Making changes to let you age at home

More and more of us are choosing to stay in our homes as we grow older. According to research from Philips Media Centre, 96% of Baby Boomers plan to age in place. However, the same research also found that many of these respondents had not taken any steps to remain independent as they age.

Many who plan to age in place find that their home works for them at the minute, but have not planned to make any changes that they may need. For example, eliminating tripping hazards.

Often, we can’t predict the kinds of help we will need. There are some things, however, that you can anticipate. The first step is to think about the kinds of things you will need in the near future.

Work through each room, one at a time, and think logically about the changes you will need to make to ensure you can continue to live safely in your own home.


In the kitchen you should be looking to make the room as easy to use as possible, to maintain as much independence as you can.

The first thing to do in the kitchen is to reorganise your cupboards. Make sure that everything you need to use on a day-to-day basis is easily reachable. Shelves that can be pulled out become very handy here.

Try not to store anything that you routinely use on the very top shelves, or the bottom shelves.

Relocating your dishwasher can also make the world of difference. Modern dishwashers can be installed practically anywhere, so raising them off the floor can be easily done. By raising the height, you can reduce the strain of loading and unloading the dishwasher.

Think about your sink basin too. Installing a shallow sink that is around 6” deep can save a lot of water when washing up, whilst also easing the strain on your back whilst washing the dishes.

Finally, making sure that all drawers are easy to use can really take a lot of strain out of your day-to-day activities in the kitchen. Try and make sure that all the handles in your kitchen are either C- or D-shaped for ease of use.


changes at home

One of the biggest changes when making adjustments to your home can be changing your bath and/or shower to a walk in version.

Walk-in baths can be preferable for a lot of people, instead of a shower. Luckily, a lot of walk-in baths take up less floor space, meaning that there is more room in the bathroom to move around.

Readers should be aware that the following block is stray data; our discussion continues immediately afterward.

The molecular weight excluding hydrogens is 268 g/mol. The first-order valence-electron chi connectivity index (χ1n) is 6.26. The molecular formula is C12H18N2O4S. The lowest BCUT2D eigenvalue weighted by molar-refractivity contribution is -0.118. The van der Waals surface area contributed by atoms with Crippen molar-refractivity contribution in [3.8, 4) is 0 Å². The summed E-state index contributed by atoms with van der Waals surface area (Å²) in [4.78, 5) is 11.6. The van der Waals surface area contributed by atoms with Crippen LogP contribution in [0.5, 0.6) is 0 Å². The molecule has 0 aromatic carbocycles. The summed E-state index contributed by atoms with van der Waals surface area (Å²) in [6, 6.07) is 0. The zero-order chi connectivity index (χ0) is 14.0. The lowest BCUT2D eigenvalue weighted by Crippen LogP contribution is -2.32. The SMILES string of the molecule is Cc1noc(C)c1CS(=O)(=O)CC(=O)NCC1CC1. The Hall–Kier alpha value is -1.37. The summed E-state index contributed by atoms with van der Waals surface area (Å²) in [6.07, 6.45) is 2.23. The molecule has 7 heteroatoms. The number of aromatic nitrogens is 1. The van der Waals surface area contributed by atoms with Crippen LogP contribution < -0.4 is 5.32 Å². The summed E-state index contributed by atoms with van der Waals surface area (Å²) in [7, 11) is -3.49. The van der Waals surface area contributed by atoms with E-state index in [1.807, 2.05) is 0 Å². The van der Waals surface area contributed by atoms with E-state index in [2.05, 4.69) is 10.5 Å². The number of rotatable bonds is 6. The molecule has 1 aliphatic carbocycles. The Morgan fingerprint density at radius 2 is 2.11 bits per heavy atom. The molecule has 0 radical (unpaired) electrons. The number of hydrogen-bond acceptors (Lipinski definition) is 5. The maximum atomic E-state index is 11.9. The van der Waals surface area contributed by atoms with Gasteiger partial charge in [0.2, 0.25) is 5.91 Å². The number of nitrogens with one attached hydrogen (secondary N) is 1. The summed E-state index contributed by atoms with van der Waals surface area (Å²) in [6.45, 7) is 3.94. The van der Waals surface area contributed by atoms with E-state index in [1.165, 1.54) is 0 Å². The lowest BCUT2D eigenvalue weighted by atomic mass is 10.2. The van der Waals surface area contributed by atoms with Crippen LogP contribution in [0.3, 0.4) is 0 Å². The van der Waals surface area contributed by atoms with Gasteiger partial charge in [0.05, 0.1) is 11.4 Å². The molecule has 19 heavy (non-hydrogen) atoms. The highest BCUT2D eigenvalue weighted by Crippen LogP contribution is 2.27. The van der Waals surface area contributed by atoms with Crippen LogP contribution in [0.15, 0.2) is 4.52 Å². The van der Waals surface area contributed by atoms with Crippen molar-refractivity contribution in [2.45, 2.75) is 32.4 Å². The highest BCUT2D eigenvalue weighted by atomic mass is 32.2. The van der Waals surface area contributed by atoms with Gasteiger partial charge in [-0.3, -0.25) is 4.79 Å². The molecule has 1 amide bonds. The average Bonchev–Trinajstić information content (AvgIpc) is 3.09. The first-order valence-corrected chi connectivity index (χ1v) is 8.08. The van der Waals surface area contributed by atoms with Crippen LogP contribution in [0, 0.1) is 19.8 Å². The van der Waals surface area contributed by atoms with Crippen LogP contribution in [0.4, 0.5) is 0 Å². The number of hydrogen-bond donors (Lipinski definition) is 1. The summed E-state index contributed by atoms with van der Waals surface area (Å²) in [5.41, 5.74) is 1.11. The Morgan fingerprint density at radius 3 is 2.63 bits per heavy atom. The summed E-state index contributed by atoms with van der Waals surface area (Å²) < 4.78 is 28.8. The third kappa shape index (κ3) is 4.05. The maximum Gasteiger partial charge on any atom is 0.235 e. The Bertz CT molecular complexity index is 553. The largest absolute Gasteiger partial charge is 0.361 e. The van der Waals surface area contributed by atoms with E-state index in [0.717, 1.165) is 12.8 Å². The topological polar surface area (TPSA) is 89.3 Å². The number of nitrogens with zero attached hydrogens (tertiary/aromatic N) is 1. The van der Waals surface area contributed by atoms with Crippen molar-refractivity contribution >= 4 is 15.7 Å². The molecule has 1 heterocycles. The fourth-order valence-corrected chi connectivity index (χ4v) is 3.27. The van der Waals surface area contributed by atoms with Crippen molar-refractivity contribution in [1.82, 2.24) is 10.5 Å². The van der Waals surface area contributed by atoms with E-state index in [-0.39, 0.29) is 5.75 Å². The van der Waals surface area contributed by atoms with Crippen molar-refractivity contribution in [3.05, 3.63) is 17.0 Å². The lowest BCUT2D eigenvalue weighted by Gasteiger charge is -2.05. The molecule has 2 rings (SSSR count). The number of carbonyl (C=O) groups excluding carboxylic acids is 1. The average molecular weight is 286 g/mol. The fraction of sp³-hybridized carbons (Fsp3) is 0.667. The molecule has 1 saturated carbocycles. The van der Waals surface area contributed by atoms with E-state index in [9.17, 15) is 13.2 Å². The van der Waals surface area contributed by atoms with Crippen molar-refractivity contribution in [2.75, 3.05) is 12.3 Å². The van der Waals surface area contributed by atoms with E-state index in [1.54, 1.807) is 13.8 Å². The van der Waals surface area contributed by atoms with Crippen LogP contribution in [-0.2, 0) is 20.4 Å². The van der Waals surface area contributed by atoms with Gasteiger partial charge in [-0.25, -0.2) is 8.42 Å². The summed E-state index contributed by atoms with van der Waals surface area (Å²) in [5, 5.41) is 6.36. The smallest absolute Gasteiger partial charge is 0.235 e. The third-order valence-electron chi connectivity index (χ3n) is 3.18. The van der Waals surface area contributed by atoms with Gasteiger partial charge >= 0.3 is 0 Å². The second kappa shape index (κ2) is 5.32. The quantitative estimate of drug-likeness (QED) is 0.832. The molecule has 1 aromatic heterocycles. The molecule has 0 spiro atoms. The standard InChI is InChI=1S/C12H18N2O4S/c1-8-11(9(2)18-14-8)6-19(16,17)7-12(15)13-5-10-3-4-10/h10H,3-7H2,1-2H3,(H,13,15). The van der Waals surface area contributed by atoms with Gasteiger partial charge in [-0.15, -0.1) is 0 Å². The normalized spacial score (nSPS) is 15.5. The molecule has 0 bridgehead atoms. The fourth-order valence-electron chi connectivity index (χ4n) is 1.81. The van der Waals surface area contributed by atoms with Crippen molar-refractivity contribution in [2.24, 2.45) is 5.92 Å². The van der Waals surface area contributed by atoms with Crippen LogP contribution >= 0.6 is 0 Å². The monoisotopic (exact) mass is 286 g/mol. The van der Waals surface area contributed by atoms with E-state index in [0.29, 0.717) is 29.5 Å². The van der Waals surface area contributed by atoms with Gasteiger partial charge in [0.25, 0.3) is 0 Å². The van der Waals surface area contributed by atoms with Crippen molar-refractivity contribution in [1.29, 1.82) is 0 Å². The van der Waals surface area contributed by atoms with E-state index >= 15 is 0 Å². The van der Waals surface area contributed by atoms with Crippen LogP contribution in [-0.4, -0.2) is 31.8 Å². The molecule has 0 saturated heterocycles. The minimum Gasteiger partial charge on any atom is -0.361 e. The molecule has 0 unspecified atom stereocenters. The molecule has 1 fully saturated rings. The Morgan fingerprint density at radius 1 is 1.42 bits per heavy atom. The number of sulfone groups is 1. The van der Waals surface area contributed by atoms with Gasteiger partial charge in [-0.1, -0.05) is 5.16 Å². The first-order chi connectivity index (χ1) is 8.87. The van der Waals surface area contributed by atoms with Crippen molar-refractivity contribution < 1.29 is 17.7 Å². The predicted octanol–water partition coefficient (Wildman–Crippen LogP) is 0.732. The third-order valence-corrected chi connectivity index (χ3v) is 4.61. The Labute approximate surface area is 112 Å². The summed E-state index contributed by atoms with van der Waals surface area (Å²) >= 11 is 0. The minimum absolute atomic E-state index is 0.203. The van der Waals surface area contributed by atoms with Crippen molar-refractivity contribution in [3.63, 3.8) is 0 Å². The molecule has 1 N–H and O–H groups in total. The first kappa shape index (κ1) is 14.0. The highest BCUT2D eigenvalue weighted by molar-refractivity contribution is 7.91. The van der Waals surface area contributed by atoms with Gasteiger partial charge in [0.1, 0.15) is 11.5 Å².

Walk-in showers make life a lot easier when it comes to bathing, as well as being stylish. Walk-in showers with wide doors of at least 32” also mean that you will be able to use the shower in a wheelchair, should you need to at a later date.

Changing to a walk-in bath or walk-in shower can make life a lot easier, as well as eliminate a major tripping hazard.

If you have the budget, it can also be worthwhile looking at having a bathroom on the ground floor, to make life easier. However, this is not always possible.


Accessibility is the first thing to start thinking about in the bedroom. Making sure that there is room to manoeuvre around the bed is important, especially in case of an emergency. It’s also important to make sure that there is space around the bed that can accommodate the use of assistive devices, such as wheelchairs or walkers.

It may also be time to think about upgrading your bed. Beds that are easier to get into and out of are a worthwhile investment. It is also wise to think about upgrading your mattress to one that is softer, but also designed to help allow for an ideal sleeping position. Make sure that the mattress helps distribute your weight evenly and provides the right support for your spine.


In hallways, and stairs especially, installing a grab rail or hand rail can be beneficial.

If you have the available budget, or space, it can also be a good idea to change the width of your doorways. Try and make sure that all your doorways are at least 32” wide. Not only will this make your home feel more spacious, but it will also allow for wheelchair access in case you need it later.

The same can be said for making your staircases wider. Normal residential staircases are 36” wide, but widening them to 42” can make the world of different for someone with mobility problems.

It’s also wise to make sure that there is a lot of light in the hallways. Making the lights motion detected can be wise as well, so that there is no need to fiddle with light switches whilst moving around the house at night.

Living room

Making sure that the floor is clutter free throughout the house is key, but especially so in the living room. This is where clutter tends to build up over time. Keeping the floor free from tripping hazards is essential.

You may also want to look at any rugs you have around the house.

If you have difficulty moving, or require a wheelchair to move, it might be time to think logically about rearranging the furniture to better suit your needs.

If you are living with someone who has dementia, it’s also wise to think about the type of flooring you are using. For example, shiny flooring can sometimes appear wet to someone with dementia, and patterned carpets are often mistaken for faces or holes in the ground.


If you have space outside, it can be wise to make some small changes here as well. Installing better outdoor lighting so that you can more easily see the path, for example.

If you’re looking to make changes to your home, it’s important to consult experts. Local architects can help with any major changes that may be needed, like widening your door frames or making spaces open-plan. We’re always on hand to advise when it comes to bathrooms.

Request one of our free brochures and find out what we could do to make your bathroom more accessible and work for you later in life.